Women's Wallet - Rising Sun
Artist: Andy Everson
In 1888, my great-grandfather, Chief Charles Mountain Wilson, left his home village of Fort Rupert on a sealing expedition in Japan. Over the course of several years, he returned a total of three times and on one trip, stayed there for three years. He learned many Japanese customs, explored the growing metropolis of Yokohama and met a special woman. Through this relationship, he fathered two daughters who ultimately stayed in Japan when he returned to his ancestral homeland.
My grandmother would often talk about her half-sisters: wondering what they were doing, contemplating if they had had any children, questioning if they had lived through the turmoil of war and yearning to meet them. When I took Japanese in high school, she beamed with pride that I was learning the language of her sisters.
“Rising Sun” represents a fraction of the beauty that can be found in Japan: the iconic symbols of the pink cherry blossoms, the graceful cranes and the distinctive architecture. At its heart, it also explores the national symbol of the country—the rising sun. In my mind I can imagine my grandfather Wasamala and his daughters looking to the east over the ocean to where the sun rises. Having already passed over Kwakiutl territory, it comes up, tearing through the morning fog and lighting up the land. The Kwakiutl sun shines on its displaced descendants.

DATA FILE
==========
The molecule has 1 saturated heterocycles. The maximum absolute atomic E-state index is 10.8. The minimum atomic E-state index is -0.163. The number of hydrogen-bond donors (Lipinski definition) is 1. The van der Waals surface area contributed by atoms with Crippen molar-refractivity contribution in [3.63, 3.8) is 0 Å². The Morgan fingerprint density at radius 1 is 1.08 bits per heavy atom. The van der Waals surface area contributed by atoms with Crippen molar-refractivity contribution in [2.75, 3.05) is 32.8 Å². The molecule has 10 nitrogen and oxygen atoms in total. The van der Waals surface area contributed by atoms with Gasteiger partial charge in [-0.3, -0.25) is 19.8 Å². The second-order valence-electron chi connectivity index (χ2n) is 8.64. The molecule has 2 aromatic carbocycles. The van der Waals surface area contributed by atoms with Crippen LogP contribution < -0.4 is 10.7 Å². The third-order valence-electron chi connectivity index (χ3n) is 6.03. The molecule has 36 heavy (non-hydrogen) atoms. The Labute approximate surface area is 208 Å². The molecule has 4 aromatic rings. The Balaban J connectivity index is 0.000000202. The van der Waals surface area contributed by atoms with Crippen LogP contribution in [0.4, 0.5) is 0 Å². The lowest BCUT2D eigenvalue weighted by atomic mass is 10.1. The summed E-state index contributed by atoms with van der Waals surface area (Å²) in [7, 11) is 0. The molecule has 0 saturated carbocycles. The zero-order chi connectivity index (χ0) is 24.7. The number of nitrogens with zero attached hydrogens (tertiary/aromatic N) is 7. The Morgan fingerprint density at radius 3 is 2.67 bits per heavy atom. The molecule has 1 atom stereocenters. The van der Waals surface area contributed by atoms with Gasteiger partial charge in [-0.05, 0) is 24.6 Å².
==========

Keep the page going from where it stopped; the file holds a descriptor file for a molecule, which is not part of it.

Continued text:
Material: Durable, vegan, man-made faux leather.
Measurements: Approximately 7.5" x 4" x 1"
Details: 11 card slots, clear plastic id slot, 3 larger pockets and 2 additional pockets inside a zipper enclosure.
About The Artist
Andy Everson was born in Comox B.C. in 1972 and named Nagedzi after his grandfather, Chief Andy Frank. His cultural interests lay with both his Comox and Kwakwaka'wakw ancestries and are expressed through dancing, singing, and even the pursuit of a Master's degree in anthropology. Andy feels that my artwork stands on par with these other accomplishments.
Although he began drawing Northwest Coast art at an early age, his first serious attempt wasn't until 1990 when He started designing and painting chilkat-style blankets for use in potlatch dancing. From these early self-taught lessons he has tried to follow in the footsteps of m Kwakiutl relatives in creating bold and unique representations that remain rooted in the age-old traditions of his ancestors.